What happened

Shares of Wesco Aircraft Holdings (NYSE:WAIR) climbed more than 18% on Friday after the aerospace parts distribution company reported better-than-expected earnings and indicated its long-running restructuring plan was nearing its final stages.

So what

Wesco reported fiscal second-quarter adjusted earnings of $0.23 per share on revenue of $426.5 million, beating analyst expectations for $0.20 per share on sales of $415 million. The company said that based on the first six months of its fiscal year, it now expects net sales in fiscal 2019 to increase at a mid- to high-single-digit rate compared with last year, and expects a high-single-digit increase to adjusted EBITDA for the year.

The company, a distributor of fasteners, consumables, and related products to the aerospace sector, had been an underperformer in recent years, and its competitive position became more complicated last year when Boeing (NYSE:BA) acquired Wesco archrival KLX in a bid to grow its distribution business.

Two planes flying.

Image source: Getty Images.

Wesco has responded with a cost-cutting plan it calls Wesco 2020 designed to streamline the company and help it better compete with Boeing and other distribution efforts. CEO Todd Renehan in a statement accompanying earnings said the full impact of the plan is only beginning to work through the system.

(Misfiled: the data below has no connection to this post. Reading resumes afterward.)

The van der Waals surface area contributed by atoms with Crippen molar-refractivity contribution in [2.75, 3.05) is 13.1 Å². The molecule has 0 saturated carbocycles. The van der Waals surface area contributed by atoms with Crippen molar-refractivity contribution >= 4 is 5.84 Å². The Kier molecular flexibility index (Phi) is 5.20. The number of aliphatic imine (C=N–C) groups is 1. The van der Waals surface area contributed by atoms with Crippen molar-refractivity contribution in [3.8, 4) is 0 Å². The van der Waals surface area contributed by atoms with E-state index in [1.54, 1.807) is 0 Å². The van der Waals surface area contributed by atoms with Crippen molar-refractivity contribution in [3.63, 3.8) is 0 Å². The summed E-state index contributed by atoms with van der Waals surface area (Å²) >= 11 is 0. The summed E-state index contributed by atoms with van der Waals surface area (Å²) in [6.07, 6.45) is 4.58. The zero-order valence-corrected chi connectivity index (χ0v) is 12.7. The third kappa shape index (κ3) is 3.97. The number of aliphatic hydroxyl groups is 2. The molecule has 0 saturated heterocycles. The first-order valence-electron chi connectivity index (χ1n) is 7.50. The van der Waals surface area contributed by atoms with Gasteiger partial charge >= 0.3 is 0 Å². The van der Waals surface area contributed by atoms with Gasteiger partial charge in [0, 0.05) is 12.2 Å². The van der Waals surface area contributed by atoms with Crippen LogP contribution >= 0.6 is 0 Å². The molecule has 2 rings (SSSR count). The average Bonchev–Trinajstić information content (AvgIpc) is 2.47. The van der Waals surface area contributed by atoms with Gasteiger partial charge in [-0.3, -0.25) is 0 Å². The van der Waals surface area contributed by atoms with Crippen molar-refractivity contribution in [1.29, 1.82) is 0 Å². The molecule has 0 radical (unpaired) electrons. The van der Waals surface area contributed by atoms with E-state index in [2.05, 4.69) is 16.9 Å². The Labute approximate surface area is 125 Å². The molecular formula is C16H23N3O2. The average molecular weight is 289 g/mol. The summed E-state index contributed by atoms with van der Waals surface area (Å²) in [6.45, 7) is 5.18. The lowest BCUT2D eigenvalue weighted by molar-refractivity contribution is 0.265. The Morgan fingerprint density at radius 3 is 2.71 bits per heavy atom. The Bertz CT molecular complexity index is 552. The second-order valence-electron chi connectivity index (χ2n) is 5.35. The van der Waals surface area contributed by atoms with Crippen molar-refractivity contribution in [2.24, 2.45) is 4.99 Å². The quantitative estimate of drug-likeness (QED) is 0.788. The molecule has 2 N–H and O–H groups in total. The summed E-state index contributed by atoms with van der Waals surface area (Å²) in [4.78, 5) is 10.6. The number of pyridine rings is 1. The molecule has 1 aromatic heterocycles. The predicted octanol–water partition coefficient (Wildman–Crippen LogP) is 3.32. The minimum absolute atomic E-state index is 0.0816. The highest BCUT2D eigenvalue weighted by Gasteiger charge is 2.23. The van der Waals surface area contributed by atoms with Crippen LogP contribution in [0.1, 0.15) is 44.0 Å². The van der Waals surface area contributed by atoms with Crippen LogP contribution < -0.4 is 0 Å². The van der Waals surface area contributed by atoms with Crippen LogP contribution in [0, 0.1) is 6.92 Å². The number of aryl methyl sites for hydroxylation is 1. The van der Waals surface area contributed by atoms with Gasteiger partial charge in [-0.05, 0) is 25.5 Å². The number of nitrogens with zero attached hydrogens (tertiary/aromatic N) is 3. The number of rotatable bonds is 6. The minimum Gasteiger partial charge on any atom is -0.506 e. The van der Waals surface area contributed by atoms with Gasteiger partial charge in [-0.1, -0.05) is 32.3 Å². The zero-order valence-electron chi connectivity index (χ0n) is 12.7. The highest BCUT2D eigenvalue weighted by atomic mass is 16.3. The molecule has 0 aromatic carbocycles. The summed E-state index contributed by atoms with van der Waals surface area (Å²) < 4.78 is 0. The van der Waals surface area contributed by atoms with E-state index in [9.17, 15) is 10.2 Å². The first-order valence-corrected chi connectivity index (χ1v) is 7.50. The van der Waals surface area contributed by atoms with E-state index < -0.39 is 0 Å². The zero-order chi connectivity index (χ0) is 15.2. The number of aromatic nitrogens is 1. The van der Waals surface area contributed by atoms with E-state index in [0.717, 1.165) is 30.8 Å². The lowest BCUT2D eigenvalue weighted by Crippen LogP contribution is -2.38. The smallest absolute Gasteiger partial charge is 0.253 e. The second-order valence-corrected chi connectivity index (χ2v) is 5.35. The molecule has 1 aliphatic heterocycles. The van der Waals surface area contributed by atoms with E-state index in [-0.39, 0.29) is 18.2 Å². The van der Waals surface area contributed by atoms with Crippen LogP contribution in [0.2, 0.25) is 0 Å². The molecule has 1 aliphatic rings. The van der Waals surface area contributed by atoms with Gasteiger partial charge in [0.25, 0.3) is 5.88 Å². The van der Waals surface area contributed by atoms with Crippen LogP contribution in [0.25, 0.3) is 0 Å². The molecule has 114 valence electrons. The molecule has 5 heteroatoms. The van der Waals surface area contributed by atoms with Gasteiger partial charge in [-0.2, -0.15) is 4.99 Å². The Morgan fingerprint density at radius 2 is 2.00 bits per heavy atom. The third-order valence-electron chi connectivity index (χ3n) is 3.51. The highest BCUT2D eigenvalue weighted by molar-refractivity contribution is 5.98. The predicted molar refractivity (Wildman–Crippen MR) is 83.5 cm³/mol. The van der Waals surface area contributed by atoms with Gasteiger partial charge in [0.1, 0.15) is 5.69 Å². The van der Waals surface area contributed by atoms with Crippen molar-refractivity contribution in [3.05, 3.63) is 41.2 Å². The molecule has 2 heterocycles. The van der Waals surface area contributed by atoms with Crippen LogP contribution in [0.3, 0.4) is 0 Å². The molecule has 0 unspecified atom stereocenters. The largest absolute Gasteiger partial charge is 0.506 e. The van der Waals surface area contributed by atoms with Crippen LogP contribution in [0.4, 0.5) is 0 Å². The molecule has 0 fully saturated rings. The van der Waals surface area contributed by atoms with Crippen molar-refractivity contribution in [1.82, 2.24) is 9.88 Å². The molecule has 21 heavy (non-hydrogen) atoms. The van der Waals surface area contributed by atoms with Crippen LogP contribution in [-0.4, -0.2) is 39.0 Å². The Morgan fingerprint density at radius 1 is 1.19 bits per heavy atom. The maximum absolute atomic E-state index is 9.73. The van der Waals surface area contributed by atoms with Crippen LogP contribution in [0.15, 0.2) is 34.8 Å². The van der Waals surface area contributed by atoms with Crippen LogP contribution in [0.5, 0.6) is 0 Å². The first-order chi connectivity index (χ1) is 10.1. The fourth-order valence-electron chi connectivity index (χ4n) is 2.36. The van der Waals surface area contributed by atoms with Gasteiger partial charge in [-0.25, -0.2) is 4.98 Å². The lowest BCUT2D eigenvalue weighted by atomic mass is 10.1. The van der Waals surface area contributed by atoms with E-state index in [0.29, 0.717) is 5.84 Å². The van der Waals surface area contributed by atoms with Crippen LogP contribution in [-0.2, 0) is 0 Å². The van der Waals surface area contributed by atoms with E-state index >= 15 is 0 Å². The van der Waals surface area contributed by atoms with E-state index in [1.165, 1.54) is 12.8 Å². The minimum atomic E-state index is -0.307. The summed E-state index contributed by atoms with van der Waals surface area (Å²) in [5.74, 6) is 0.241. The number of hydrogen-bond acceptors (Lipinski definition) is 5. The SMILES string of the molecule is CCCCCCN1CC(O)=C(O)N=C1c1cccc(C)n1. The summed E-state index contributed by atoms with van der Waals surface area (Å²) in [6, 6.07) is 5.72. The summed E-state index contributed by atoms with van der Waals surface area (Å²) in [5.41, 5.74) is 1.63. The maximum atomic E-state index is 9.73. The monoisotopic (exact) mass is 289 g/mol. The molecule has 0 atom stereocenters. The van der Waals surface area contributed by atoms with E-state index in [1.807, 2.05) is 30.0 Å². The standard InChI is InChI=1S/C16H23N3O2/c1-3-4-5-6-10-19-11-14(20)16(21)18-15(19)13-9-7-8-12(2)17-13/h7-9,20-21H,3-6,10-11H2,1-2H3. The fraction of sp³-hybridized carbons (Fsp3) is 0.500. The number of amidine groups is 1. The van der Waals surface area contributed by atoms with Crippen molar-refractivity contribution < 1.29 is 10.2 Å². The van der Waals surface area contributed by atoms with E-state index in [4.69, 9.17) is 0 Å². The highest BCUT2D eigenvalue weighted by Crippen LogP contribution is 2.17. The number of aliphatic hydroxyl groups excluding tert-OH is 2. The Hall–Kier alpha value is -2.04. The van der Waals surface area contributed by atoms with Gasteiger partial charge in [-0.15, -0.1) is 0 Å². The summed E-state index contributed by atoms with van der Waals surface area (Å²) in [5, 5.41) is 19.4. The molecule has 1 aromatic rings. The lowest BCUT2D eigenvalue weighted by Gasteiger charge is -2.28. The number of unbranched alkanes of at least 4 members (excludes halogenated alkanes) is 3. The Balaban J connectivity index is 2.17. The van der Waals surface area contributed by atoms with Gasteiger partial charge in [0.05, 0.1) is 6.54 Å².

"Cost savings are expected to increase during the year as we move closer to our annualized pre-tax benefit target of at least $30 million during fiscal 2020," Renehan said. "While we still have a lot of work ahead of us, I'm pleased with our progress to date."

Now what

Fiscal 2019 was billed by Wesco as a year of transition. And based on the results, it appears that transition is going well. The plan is for most of the one-time costs and investment associated with the restructuring to be complete by the end of the current fiscal year, allowing for results to improve into 2020.

There are still some issues investors need to watch closely. Gross margins fell 160 basis points year over year due to what the company described as "strategic" contract renewals that had lower pricing, and due to slowness in Europe and Asia. It remains to be seen if Wesco is being dragged into a pricing war, or at least forced to accept lower pricing to keep key customers, and weakness in international markets could slow or complicate matters in the quarters to come.

But after a long run of difficulty that caused its shares to underperform the S&P 500 by nearly 100 percentage points over a five-year period, Wesco appears to finally be on the mend. And that was reason enough for investors to rejoice on Friday.